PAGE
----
The elf chuckled. “Not quite, but thank you for thinking so.”
Arthur straightened. “You’re not saying this is yours, are you?”
“Not entirely. It was a joint effort.”
“But you’re an elf.” A very tall, incredibly gorgeous elf, but Arthur kept that part to himself.
“Because part of our contract requires one of us to be on site at all times in case something goes wrong.” His gaze strayed beyond Arthur’s shoulder. “Sorry, but another group is coming through. Thanks for the interest. I’ll let my partner know our work is appreciated.”
He disappeared under the sleigh again until only his calves and feet stuck out like before. Arthur stepped out of the way to allow the next group of children to oooo and ahhh around the sleigh, before another question, very similar to the first, prompted the elf to re-emerge.
His smiles were as genuine the second time around. Arthur wandered off before he was done so he wouldn’t get booted as a security risk to the children.
His shopping went downhill after he left Wonderland. The stall owners were friendly enough, but his thoughts kept going back to the mechanic and his claims of ownership. Who was he? Was there any validity to his claim?
If he truly had designed the snowglobe, even with a partner, he could be a valuable asset for Pendragon Industries. Arthur was always looking for innovative thinkers, especially since Uther seemed so determined to stick to the tried and true rather than challenge convention.
After an hour of fruitless shopping, Arthur headed back to Wonderland. He wanted another opportunity to talk to the overgrown elf.
And it had absolutely nothing to do with how attractive he was. Or not much, anyway.
Rather than make a spectacle of himself by going in again, Arthur found a table at a nearby cafe to wait. He killed time by pulling out his phone to search for everything he could find on the market’s new Christmas feature. It didn’t take long to find useful information. His second hit, actually. A press release interviewing the creators. Merlin Emrys and Percival Ackerman.
Since no photo accompanied the release, Arthur googled each of the names. He started with Merlin, but the gangly, dark-haired young man was definitely not his mechanic. Percival Ackerman took longer to track down. Where Merlin seemed to be everywhere on social media, Percival was not. Everything that referenced him seemed to come back to the press release. Arthur had to dig deeper to find something not published in the last six months.
He found it on a charity website, of all things. It was for a fundraiser for a children’s hospital up north, where they’d raised quite a chunk of change with a medieval-themed faire. The most popular attraction had been the knights, and there, standing amidst a group of other men all dressed in similar chainmail, was Arthur’s mechanic.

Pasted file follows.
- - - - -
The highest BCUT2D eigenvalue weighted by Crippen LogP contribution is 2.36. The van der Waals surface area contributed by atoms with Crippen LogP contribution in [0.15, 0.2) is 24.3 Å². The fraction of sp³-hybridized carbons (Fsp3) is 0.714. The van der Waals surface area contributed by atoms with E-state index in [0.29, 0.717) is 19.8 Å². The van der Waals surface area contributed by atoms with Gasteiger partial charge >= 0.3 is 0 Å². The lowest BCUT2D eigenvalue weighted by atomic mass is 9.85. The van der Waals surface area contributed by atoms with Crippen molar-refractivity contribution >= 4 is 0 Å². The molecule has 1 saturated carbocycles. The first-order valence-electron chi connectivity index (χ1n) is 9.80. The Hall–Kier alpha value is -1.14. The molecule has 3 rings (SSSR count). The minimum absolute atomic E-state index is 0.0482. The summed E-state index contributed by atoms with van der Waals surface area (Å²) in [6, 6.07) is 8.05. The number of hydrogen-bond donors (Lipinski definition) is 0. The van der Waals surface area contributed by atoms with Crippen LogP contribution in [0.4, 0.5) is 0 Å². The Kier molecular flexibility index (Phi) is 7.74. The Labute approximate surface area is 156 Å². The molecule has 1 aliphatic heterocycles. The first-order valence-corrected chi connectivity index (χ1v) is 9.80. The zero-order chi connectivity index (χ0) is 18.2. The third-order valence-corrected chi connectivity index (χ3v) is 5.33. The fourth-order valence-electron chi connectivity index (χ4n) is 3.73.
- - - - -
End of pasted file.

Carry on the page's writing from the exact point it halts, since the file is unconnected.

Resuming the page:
Arthur sat back, his gaze straying to the snowglobe. Percival Ackerman. Creator of dreams. Maybe he’d offer that as a job title when he proposed coming to work for the company.
He was on his fourth cup of tea when a familiar face appeared in the entry. With a smile and a wave at the blonde elf, Percival came into the market and veered toward the street. He gave no glance backward, and his definitive stride suggested a specific destination in mind. Arthur tossed a twenty-pound note onto his table and took off after him.
He nearly lost him in the crowd. Only Percival’s height kept him in sight, and even then, he seemed to disappear more than once, long enough for Arthur to pause and hunt around until he found him again. He finally caught up to Percival near the parking garage, but when Percival stopped and looked back to see who had called out his name, Arthur hesitated.
This was crazy. He’d just chased down a man through a public market, a man he knew next to nothing about except he was insanely creative, great with kids, and possessed unbelievable arms. Nothing he said was going to make this better, especially since he was very well aware that Percival’s physical appeal had as much to do with finding him as his professional acumen did.
When he didn’t say anything after nearly a minute, Percival cleared his throat. “Is there something I can help you with?” he asked, every word careful.
He had to say something. “I was hoping we could talk. Away from the kids. Just you and I.”
“Away from the kids.”
“That’s what I said.”